Commodification of Telecommunications and Wireless Systems in Cuba: A Marxist Political Economy Overview

Carol Munoz Nieves


In contemporary Cuba, monetary gains and exchange-values determine the social uses of telecommunications and wireless services. This is expressed at the moment of realization of value in the marketplace, where a blatant contradiction arises between their high prices, controlled by a state monopoly, and the weak purchasing power of the working class. Even though this topic has been frequently analyzed in market capitalism, in the Cuban case it acquires particular historical forms because of its embeddedness in a state socialist regime. Through the lenses of a Marxist framework based in Volumes I and II of Capital, this paper explores why wireless communications and Internet access have been historically configured within the Cuban socialist project through processes of commodification. The current contradictions are traced back to the partial privatizations that the Cuban telecom system experienced after the collapse of the Soviet bloc in the 1990s. At the time, the Cuban government fostered joint-venture agreements with foreign private capitalists that allowed for the acquisition of money capital to be reinvested in this as well as other sectors of the state socialist economy. However, after the telecom and wireless system became fully state-owned again in 2012, processes of commodification have remained. This is due to the system’s embeddedness in another economic strategy that started in the 1990s to overcome the crisis and ensure the reproduction of the regime: the state-led appropriation of value from the domain of money circulation. Overall, the paper broadens the debates on socialist political economy experiences and how they have addressed crisis in accumulation through strategies pursued by capital elsewhere. While noticing the common threads with other historical cases, the analysis suggests that the particularly unique aspect of the Cuban case is the role that telecom and wireless systems have played in a centralized state-managed economy in terms of money capital accumulation and value appropriation from the sphere of circulation.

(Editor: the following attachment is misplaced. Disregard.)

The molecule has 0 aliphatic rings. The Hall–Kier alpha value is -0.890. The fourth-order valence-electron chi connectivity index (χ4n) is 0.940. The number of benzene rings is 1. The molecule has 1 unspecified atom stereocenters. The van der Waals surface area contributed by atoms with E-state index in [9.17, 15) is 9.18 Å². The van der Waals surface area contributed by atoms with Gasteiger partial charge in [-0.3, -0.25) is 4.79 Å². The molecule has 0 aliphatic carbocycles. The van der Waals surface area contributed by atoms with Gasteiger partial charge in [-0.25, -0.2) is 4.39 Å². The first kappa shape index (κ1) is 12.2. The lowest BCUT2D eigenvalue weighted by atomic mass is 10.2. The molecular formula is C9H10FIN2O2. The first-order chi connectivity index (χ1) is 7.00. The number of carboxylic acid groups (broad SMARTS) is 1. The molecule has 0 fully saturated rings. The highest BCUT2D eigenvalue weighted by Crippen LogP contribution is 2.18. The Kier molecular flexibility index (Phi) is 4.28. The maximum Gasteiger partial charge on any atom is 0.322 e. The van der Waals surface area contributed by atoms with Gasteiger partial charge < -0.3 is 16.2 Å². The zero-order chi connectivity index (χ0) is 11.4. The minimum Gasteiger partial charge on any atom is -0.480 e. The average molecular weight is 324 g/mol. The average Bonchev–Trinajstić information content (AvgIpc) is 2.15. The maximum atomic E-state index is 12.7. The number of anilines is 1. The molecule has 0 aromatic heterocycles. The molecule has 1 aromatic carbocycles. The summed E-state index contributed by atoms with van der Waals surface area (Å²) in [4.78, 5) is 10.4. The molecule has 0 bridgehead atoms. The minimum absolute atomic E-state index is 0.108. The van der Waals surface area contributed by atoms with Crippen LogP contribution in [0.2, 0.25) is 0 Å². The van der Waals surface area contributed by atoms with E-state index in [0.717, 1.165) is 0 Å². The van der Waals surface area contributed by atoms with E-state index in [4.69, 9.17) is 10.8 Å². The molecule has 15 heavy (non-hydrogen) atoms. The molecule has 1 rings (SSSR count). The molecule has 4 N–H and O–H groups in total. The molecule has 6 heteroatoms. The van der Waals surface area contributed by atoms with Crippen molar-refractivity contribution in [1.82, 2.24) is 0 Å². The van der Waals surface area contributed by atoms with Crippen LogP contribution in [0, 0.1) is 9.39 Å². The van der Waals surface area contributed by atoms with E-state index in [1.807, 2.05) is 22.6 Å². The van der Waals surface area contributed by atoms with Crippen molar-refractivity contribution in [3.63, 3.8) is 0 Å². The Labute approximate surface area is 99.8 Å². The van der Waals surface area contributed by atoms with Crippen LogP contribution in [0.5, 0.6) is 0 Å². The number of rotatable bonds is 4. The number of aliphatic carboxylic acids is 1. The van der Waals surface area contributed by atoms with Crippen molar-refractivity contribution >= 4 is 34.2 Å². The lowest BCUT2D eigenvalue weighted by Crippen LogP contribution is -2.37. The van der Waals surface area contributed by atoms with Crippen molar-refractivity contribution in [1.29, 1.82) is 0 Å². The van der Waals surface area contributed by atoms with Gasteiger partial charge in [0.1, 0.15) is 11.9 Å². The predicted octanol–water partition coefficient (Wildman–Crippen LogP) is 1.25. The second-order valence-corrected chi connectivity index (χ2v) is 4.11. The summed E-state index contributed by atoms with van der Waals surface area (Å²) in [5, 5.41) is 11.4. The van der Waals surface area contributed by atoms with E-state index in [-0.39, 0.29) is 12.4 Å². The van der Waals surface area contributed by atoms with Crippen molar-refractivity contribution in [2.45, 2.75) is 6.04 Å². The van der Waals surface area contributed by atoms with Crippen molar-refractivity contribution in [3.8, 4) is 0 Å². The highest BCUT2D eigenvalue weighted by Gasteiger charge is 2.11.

commodification - state socialism - telecommunications and wireless systems